Since everyone has a varying amount of cash to invest, I'm going to specifically call out ways to deploy small amounts of cash in some of these strategies, as I want this post to be really actionable for anyone. The most important part is to just get started, and the biggest barrier to doing that is you thinking "I don't have any money to invest." So get yourself out of that mindset and jump into the world of being an investor, even if it's just with $25 (yes it's possible, below), $100, or $1,000 or $10,000, or whatever. I also recommend putting money aside every month to invest; that's a great way to get started.
Riskiest: Angel Investing
Unless you've been living in a cave, you've probably heard that WhatsApp was purchased by Facebook for $16 billion in cash plus $3 billion in RSUs.
But what you may not know is that originally, WhatsApp was not solving a problem that people had. In fact, originally, WhatsApp was completely ignored.
It's a great lesson for startups: WhatsApp kept at it and iterated from zero traction, to the fastest growing messaging platform of all time (in fact, some might say the fastest growing platform as calculated by monthly active users of all time). Here's what that growth looks like:
But the original concept for WhatsApp was more of a status update app. This Forbes article articulates it well:
Based on your recommendation of First Round's "Review" blog, I've been reading all the posts. AWESOME one today on how Pandora managed an engineering resource crunch to get to where they are today!
“This is incredible, because someone very smart at one point thought, ‘We would be absolutely stupid not to do this thing.’ But really, when viewed in context of all the opportunities for the business, half of the things people thought were important immediately fall away," says Conrad.
I've been blogging about mobile for six years. Including things like whether native would beat HTML5, why Facebook switched back to native from HTML5, Native vs. Web, the rise of apps, the evolving definition of ‘app’, how Fortune 1000 CEOs are going to be fired for missing the Mobile Crush, how apps have a strong distribution channel, about NPR, Nat Geo, USA Today, Washington Post & others talking about mobile strategy back in 2010, how mobile is way more than a 2nd screen, how mobile data connections will replace wifi, the future of media on mobile, the mobile engagement challenge that nobody's talking about (yet) and how there are two types of engagement to optimize for, the basics of mobile, the future of mobile advertising, mobile events like WWDC 2010, a 45 min screencast back in 2010 with some big thinking about small phones, how mobile influences social strategies, what the iPad means for media, Sprint vs. AT&T speed comparison (spoiler alert: AT&T wins by a landslide), using mobile to lifehack a check deposit from 2000 miles away, mini apps, how mobile enables the interest graph, why we founded + sold AppMakr and Socialize (and the infrastructure required to run it), Android’s growth, SDK adoption tips (and tricks), as well as what mobile might look like in the future, including a review on Google Glass, hacking Glass, Tile, the Internet of Things, and what APIs mean for mobile. So needless to say, I’m deep into mobile.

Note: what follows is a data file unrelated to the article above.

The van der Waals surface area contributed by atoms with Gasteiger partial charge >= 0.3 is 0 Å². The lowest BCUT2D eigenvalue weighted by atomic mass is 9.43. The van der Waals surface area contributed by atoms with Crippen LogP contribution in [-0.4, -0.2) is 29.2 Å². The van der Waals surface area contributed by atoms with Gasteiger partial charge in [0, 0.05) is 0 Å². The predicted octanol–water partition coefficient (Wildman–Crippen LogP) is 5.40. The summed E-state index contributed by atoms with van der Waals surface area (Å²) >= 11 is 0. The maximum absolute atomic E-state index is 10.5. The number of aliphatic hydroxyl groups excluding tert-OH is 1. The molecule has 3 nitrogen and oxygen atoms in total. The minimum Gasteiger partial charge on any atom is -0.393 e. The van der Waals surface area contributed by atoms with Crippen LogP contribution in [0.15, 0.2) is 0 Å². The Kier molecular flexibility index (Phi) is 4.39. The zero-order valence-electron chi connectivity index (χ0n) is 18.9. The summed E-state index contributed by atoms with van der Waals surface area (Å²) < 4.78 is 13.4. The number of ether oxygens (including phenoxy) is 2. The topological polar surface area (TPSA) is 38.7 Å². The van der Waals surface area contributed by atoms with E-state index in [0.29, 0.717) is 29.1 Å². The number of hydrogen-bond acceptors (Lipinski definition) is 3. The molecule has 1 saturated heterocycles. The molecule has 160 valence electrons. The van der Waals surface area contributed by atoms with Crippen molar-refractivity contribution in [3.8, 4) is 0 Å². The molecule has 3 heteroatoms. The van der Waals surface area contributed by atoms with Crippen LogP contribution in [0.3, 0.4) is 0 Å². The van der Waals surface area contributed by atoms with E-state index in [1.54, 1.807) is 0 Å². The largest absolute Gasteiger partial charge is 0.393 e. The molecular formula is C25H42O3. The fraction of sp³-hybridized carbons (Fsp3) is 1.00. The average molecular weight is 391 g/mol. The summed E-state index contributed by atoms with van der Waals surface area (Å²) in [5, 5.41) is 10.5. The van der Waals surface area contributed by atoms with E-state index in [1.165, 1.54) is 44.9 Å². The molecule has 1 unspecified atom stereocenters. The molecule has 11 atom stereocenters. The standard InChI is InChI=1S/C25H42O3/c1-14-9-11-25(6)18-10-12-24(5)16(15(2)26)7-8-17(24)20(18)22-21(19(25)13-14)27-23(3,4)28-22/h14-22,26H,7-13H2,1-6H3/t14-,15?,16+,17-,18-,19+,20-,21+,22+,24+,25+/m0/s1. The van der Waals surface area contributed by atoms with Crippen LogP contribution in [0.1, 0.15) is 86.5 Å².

But what I just read in the First Round Review (I talk more about FRR here) just blew my mind. They write:
Bam. Mind blown. Just like that. Native wins. At least for now.